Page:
Tuesday, 21 July 2009


"Explosion in NearTown, persons reported." I grab my watch and stare, bleary-eyed at the time: 03.30. I'm in the car in minutes, and I shake my head, trying to clear the last vestiges of sleep from my mind.

It's an easy journey, and my thoughts go to the management of severe burns. The priorities are still the same; airway, breathing and circulation; but in this case they take on a whole new meaning. Very often with a severe burn there is swelling of the soft tissues of the neck and throat, making the airway close up alarmingly quickly. I will need to look for evidence of inhalational injury, and act accordingly, rather than waiting for something to develop. Similarly, the lungs can be badly damaged by the smoke and the heat, and the patient can deteriorate very rapidly. As far as circulation is concerned, burn victims lose a large amount of fluid, both from the initial burn and from the exposed flesh, leading to severe dehydration and low blood pressure. They need lots of fluid replaced. However, those damaged lungs will not tolerate much fluid given to a patient, and will leak plasma into the air spaces if too much is infused. It's a very fine line to be tread.

And that's not including the management of the burn itself. Learning which dressings to use when is a whole career in itself.

I arrive on scene. I know I am there because of the vast number of fire tenders, all parked across the road, in the road, on the pavement. Oh well, it's on foot from here.

As I make my way slowly through the emergency vehicles, managing, on 3 separate occasions, not to trip over a fire hose, I am greeted with an increasing amount of debris. A chair. A filing cabinet, strangely mishapen. Half a table, its corners burnt. And then, as I approach the building, there is just a space. A gap between two other buildings, filled with rubble. The roof tiles are strewn across a huge area. I wonder why I have been called. Surely, no-one could have survived this.

I am directed to an ambulance. I open the door and enter, heavy hearted. My one fear, bordering on phobia, is that of being involved in a house fire. So many times I have been presented with men and women, occasionally children too, who had no chance of survival.

This man is talking. He apparently had come home, to his flat above a newsagents, and switched on the light. At which point, he tells me, his world exploded. When the fire crews arrived, he was sitting on what was left of the stairs, headin his hands, wondering what had happened.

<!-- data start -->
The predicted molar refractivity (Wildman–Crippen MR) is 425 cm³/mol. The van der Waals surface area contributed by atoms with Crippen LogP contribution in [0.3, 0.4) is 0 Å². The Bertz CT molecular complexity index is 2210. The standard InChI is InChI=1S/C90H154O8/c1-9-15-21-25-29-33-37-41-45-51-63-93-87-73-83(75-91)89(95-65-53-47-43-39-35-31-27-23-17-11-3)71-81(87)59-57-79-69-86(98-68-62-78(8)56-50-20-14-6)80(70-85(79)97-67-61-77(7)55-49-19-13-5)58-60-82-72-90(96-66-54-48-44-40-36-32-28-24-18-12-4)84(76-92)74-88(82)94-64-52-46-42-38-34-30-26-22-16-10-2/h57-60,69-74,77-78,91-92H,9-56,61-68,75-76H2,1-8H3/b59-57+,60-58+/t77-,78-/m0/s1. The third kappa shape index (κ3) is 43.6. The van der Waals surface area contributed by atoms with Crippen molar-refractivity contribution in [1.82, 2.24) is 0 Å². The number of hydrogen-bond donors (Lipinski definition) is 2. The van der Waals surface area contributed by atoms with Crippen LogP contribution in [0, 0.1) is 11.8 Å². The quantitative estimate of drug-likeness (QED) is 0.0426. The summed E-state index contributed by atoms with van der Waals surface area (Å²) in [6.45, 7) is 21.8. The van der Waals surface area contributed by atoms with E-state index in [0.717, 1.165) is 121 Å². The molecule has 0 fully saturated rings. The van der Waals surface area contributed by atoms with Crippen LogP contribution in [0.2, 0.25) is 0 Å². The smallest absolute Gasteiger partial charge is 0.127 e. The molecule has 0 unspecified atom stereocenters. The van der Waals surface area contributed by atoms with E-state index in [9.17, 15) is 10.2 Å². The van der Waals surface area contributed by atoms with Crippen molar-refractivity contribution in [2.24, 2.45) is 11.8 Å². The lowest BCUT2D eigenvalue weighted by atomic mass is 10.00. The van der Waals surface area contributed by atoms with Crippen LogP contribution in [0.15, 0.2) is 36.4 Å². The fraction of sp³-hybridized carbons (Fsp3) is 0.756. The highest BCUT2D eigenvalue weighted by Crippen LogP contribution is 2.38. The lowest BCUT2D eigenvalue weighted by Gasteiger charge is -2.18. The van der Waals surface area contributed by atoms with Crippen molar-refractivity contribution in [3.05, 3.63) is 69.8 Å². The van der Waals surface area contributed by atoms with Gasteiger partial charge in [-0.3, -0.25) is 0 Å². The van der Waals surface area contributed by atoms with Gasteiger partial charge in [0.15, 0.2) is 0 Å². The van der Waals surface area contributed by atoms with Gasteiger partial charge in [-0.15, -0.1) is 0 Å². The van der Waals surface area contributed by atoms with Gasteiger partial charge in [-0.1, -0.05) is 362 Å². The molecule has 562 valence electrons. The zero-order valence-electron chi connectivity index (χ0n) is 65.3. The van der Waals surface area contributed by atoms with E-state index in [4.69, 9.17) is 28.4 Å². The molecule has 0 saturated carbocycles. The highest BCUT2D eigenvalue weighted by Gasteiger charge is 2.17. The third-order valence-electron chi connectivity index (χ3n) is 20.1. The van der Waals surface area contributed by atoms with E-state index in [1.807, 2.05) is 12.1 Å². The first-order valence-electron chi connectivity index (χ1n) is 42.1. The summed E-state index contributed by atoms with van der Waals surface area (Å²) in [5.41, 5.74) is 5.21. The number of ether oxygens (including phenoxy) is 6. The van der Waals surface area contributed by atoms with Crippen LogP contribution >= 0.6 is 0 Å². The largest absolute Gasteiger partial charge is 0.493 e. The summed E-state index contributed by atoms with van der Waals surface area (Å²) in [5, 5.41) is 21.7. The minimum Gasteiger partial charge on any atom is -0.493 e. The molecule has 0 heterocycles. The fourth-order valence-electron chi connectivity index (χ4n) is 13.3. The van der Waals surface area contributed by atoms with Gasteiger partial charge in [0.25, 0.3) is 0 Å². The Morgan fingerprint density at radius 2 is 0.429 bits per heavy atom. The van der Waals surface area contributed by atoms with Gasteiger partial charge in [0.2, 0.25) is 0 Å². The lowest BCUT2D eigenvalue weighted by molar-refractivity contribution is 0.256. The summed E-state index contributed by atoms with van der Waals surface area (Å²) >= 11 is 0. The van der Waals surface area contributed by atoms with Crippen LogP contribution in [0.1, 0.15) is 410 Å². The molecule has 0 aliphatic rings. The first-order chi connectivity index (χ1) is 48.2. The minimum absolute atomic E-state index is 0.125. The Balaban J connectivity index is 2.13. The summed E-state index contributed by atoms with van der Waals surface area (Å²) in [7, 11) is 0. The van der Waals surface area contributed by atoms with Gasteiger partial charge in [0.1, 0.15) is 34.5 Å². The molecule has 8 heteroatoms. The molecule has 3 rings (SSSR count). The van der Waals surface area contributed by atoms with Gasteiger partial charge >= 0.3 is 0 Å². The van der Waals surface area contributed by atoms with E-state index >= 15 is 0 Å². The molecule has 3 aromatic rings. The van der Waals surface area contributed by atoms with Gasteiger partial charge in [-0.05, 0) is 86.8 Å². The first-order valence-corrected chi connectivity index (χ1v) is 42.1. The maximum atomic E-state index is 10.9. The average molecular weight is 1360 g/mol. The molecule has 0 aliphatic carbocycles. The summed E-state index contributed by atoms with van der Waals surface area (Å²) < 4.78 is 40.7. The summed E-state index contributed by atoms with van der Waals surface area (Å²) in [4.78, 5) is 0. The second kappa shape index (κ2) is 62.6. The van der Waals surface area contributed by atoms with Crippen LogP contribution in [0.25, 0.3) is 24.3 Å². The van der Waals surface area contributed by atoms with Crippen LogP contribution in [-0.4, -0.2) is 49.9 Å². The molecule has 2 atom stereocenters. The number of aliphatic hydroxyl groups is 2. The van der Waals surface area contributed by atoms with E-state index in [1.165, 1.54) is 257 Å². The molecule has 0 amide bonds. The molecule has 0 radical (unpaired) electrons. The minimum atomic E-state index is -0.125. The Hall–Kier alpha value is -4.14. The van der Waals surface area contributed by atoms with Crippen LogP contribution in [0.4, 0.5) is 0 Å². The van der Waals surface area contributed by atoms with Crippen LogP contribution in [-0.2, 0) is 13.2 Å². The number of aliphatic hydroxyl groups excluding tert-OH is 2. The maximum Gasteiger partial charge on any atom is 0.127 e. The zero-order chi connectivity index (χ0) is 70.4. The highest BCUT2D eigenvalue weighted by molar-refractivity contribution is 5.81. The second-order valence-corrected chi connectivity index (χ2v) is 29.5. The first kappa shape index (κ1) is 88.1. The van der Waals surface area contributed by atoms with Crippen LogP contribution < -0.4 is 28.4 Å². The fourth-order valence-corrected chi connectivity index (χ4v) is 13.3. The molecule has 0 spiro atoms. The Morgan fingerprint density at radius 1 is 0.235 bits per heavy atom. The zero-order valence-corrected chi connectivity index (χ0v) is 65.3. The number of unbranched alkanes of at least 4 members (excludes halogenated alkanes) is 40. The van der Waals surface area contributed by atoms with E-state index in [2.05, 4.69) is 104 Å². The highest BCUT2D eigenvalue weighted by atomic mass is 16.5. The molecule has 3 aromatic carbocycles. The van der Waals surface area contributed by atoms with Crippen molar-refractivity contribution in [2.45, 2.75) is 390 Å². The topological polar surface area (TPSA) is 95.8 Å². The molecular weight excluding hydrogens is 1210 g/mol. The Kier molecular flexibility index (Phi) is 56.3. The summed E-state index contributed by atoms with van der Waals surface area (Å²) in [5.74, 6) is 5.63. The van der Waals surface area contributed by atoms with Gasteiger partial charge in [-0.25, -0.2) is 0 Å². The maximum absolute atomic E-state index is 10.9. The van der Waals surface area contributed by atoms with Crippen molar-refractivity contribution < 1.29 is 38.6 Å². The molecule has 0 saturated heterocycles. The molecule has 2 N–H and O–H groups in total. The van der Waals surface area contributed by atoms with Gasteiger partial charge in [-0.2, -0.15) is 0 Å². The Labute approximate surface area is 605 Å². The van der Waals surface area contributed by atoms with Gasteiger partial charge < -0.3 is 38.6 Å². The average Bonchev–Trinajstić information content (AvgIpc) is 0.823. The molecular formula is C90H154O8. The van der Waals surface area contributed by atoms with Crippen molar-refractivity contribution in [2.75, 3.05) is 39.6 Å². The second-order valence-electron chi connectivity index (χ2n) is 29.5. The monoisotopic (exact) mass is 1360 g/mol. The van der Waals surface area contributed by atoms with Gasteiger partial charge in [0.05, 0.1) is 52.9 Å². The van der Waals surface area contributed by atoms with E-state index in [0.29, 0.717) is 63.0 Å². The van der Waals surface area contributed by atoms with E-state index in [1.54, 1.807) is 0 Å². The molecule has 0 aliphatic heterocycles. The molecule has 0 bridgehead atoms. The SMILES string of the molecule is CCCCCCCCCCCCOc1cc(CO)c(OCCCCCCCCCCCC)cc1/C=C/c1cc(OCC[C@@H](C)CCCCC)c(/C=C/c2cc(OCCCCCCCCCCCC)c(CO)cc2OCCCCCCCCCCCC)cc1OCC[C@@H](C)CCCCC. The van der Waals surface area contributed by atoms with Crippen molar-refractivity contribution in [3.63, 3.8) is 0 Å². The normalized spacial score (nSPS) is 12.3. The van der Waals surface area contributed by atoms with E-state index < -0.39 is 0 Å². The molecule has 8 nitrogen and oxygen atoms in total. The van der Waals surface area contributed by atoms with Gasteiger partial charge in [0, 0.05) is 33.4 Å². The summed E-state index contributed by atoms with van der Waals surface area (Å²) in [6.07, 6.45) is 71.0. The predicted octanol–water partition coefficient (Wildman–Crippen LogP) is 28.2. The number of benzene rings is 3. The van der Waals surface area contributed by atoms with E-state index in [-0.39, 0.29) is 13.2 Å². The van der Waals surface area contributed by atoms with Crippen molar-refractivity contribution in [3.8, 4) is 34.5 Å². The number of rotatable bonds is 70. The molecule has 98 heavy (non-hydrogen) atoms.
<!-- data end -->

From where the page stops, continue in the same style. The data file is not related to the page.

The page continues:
He's not unharmed, far from it. I make a rapid assessment: He is talking, but his voice is hoarse and he has singed nasal hairs. He's going to need intubating some time soon. His chest is clear, with only a few wheezes. He has a good pulse and blood pressure. His burns are quite extensive - about 30% estimated. He will need to go to a specialist unit to have them properly treated. My mind shifts to an email I received from our regional burns centre, stating that they would no longer accept any direct referrals from the roadside, and that these cases need to go to the local hospital first to be stabilised. Good, that's one decision out of my hands...

So, do I tube him here, or get him to the nearest local, about 15 minutes away. I think back to my last post, when I took an unintubated patient to the very same hospital, expecting an immediate response, only to get ticked off when they did nothing. So, that's another decision made: he's being tubed here.

I am always very worried when I tube a burns victim. I have no idea until I have a look with the laryngoscope how much swelling has already occurred. There is always the possibility that the windpipe is so narrowed that it will be nigh on impossible to get a tube in place. I prepare the standard drug cocktail, and open my emergency airways pack. This is a set of instruments designed for me to make a hole in the patient's neck, and pass a tube directly into the windpipe. Never done one yet, but I'm not going to be caught out.

I give the drugs, take a deep breath, and pass the laryngoscope in to his mouth, sweeping the tongue over to the left, to give me a view of .... the cords!!! Yippeee! I can't describe the relief I get when I see the glistening white of the vocal cords, with the windpipe visible as a dark tunnel. These cords are not so glistening: there is a fine coating of soot, and this tells me that, had I not tubed him there and then, the journey to the hospital would have been a whole different ball game...

Tubed, ventilated, packaged. We call in the job, and drive to the local A&E Department.

After we finish the necessary paparwork, tea and debrief, the crew drive me back to the scene. It is daylight now, and we stand there, wondering how anyone could have survived such a devastating blast.

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